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I finished covering the base with American Paint Cannonball (you can thin it a little to get it to glide even better)

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The APC Chalk/Clay paints dry pretty fast,  once the black was dry I used a 180 sandpaper and gave the whole surface a light sanding .  Twofold,  the sanding breaks through the top color, revealing the dimensional texture below, and it also gives the painted surface a nice soft feel.

I used that same American Paint Vintage Dark Wax, to seal of the paint finish, and buffed it to a pretty sheen when it was dry.

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I cleaned and refinished the hardware using the same paints, a sealer, and a few Swarovski crystals, and added some stenciling inside the drawers –

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HAPPY PAINTING!

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One Of My Favorite Dixie Chests …a Reclaim Test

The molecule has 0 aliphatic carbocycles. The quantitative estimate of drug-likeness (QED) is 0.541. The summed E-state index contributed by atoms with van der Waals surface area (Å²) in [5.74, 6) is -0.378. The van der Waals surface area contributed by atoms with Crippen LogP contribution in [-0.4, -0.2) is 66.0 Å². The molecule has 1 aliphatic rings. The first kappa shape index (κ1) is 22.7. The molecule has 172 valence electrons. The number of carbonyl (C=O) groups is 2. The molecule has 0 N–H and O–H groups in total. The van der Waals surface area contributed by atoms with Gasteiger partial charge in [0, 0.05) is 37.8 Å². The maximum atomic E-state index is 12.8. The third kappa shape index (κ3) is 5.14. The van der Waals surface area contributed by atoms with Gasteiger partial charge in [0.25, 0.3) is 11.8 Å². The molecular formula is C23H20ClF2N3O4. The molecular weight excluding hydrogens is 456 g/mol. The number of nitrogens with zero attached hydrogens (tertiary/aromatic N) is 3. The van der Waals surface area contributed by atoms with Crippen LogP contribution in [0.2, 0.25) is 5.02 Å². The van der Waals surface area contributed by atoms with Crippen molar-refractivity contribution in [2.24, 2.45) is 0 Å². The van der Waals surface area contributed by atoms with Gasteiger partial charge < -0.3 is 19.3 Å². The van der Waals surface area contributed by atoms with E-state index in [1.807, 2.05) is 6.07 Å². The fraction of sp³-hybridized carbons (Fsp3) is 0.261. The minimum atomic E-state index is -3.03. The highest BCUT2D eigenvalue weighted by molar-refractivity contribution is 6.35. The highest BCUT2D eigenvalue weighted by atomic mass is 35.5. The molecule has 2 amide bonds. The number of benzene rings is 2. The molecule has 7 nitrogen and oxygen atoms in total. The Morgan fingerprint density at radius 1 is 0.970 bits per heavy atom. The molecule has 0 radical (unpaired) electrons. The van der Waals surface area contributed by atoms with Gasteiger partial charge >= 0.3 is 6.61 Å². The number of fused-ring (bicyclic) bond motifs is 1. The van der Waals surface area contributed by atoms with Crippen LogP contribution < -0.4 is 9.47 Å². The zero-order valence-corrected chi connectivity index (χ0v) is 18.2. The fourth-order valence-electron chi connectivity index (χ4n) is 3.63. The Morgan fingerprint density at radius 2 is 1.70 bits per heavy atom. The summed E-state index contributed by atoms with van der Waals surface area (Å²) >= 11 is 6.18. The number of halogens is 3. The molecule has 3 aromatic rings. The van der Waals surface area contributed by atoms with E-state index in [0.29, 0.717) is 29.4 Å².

I acquired this Dixie furniture when I was at my first store,  four years ago.  The picture cuts off the dresser on the left is actually a triple, and around the corner were two narrow bookcase units

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I don’t usually buy up full sets of furniture, but I loved the style and the condition was mint.   The pair of nightstands and armoire chest moved on to my current store, and this past Spring I decided they would be perfect for my next paint project –

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I decided to try a mix of our Reclaim paint and Botanical paint.  Reclaim is a waterbased low voc paint that bonds to near any surface, and unlike the other paint lines we carry, it also has a sealer in it. But Reclaim is not a ‘brush on’ type paint like our other paints – it functions best as a rolled on paint . If you brush Reclaim it will show application marks  aka brush strokes, especially the heavier you apply the paint.  We tell our customers if they have to brush the Reclaim , say parts of a chair or areas that are hard to roll, then apply the paint in light layers and try to keep your application strokes the same.